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Florida legislators favor ‘In God We Trust’ motto in schools

The phrase “In God We Trust” first appeared on the Florida state flag as part of the state seal in 1868. It became the state’s motto in 2006. Image courtesy of Creative Commons

(RNS) — A Florida legislative subcommittee has unanimously approved a bill that calls for the state’s motto, “In God We Trust,” to be placed in every public school.

The bill, which calls for each district school board to adopt rules about displaying the motto “in a conspicuous place,” was co-sponsored by state Rep. Kimberly Daniels, a Democrat and a minister affiliated with churches in Jacksonville and Fort Lauderdale.

Florida state Rep. Kimberly Daniels, D-Jacksonville, speaks to colleagues on the House floor on April 4, 2017. Photo courtesy of Florida House of Representatives

“This motto is inscribed on the walls of this great capital and inked in our currency and it should be displayed so that our children will be exposed and educated on this great motto, which is a part of this country’s foundation,” said Daniels in brief remarks Tuesday (Jan. 23) before the panel.

Other legislators voiced support for the measure, citing a national trust in God.

But Maggie Garrett, legislative director for Americans United for Separation of Church and State, told the Tampa Bay Times such a stance would differ from court rulings barring schools from promoting religion.

“Not all kids in Florida public schools believe in God,” Garrett noted, and they shouldn’t feel pressured while in school.”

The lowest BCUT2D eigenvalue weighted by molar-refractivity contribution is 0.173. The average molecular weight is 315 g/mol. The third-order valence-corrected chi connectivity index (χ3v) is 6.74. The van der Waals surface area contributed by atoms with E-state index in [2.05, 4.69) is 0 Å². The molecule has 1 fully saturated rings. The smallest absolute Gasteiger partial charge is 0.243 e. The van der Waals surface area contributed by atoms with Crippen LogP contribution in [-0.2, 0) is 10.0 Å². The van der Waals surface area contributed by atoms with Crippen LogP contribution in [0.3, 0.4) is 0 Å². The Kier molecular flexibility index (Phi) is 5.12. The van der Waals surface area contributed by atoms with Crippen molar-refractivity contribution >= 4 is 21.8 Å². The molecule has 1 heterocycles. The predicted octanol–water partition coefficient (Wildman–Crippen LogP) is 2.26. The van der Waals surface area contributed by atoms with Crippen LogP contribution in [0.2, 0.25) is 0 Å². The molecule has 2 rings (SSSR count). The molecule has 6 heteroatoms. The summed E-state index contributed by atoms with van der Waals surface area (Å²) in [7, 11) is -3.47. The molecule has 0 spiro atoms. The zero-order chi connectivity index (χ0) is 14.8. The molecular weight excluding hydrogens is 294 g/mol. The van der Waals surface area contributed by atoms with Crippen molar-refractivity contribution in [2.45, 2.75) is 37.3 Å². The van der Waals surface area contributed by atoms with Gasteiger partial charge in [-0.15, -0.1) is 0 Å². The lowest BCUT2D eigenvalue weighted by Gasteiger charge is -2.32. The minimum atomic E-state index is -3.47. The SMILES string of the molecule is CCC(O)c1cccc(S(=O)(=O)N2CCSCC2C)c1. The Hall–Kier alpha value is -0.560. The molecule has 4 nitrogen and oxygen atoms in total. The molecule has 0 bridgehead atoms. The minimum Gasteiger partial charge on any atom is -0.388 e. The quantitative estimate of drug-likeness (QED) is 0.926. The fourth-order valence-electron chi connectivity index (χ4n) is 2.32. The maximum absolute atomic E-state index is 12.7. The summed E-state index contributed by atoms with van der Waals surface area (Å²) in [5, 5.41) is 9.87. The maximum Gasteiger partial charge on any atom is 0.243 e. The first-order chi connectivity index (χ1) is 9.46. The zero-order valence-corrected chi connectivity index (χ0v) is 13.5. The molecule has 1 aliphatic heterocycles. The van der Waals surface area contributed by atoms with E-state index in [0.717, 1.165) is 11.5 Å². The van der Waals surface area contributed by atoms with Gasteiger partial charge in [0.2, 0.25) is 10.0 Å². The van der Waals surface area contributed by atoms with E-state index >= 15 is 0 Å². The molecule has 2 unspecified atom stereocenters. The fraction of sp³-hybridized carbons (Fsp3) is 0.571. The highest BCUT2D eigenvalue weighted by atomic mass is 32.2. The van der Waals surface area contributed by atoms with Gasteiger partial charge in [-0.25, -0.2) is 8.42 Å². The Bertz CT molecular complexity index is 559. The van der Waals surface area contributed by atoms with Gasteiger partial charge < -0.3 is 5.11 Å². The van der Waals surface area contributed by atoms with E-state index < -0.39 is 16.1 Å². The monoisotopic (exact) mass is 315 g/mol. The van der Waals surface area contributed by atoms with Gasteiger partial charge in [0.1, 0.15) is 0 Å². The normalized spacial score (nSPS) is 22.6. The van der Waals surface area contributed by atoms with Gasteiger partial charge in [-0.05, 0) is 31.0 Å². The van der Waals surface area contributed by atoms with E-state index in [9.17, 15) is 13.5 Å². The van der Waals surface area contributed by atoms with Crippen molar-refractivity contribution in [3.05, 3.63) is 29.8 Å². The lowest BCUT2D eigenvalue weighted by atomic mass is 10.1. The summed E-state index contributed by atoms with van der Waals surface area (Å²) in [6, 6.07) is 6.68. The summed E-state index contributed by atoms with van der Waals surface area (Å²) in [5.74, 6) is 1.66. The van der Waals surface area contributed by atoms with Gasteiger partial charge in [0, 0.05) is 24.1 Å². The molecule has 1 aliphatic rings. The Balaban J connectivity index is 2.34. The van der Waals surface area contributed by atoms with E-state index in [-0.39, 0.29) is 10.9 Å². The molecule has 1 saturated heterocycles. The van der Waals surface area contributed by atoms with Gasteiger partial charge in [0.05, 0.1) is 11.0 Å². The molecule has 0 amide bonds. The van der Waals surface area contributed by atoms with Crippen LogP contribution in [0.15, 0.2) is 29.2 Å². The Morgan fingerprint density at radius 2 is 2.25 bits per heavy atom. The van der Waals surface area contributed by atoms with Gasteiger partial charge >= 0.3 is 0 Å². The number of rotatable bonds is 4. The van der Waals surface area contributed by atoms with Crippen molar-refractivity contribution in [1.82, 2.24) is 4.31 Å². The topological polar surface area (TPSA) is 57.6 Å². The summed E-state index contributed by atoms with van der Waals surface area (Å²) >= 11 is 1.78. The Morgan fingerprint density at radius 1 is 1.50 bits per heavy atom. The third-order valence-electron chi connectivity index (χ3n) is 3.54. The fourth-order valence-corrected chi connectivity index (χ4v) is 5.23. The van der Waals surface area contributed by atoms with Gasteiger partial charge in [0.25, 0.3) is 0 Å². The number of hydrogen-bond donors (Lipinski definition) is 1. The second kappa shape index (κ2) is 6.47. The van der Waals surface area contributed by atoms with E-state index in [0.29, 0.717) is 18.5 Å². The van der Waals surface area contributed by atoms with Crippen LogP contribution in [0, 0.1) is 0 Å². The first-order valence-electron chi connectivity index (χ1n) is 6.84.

A parent opposing the measure said the proposal was unnecessary because a state statute already requires schools’ display of the state flag, which includes the motto. The phrase has been part of the state seal since 1868 and has been the state’s official motto since 2006.

“That current statute satisfies the requirement to display our state motto, which is, of course, on our state flag,” Sue Woltanski of the group Common Ground told the panel. “Common Ground is opposed to bills that fail to address real issues in education and waste taxpayer dollars and time.”


READ: Atheists lose latest legal fight over ‘In God We Trust’


In response to a question from another legislator about the costs of the proposal, Daniels said she didn’t think it would be significant.

“I think the importance of our children knowing their history and being able to see this will far much outweigh whatever small cost that there may be,” said Daniels, author of “The Demon Dictionary,” published by Pentecostal publisher Charisma House.

State Rep. Ralph Massullo, a Republican, said he agreed with Daniels and compared the display of the motto to that of posted pictures of elected officials in public buildings and changing them in new administrations.

“If there would be a time when the motto of our state would change for whatever reason — and God help us if it does — then that can change as well,” he said.

The motto “In God We Trust” has been on U.S. coins since 1864 and on paper currency since 1957. Its presence  — on coins to license plates — has been a subject of debate for decades.

In 2017, Tennessee approved an optional license plate that says “In God We Trust.” In 2014, atheists lost their latest fight over removing it from currency when a court ruled it does not violate the U.S. Constitution.

About the author

Adelle M. Banks

Adelle M. Banks, production editor and a national reporter, joined RNS in 1995. An award-winning journalist, she previously was the religion reporter at the Orlando Sentinel and a reporter at The Providence Journal and newspapers in the upstate New York communities of Syracuse and Binghamton.

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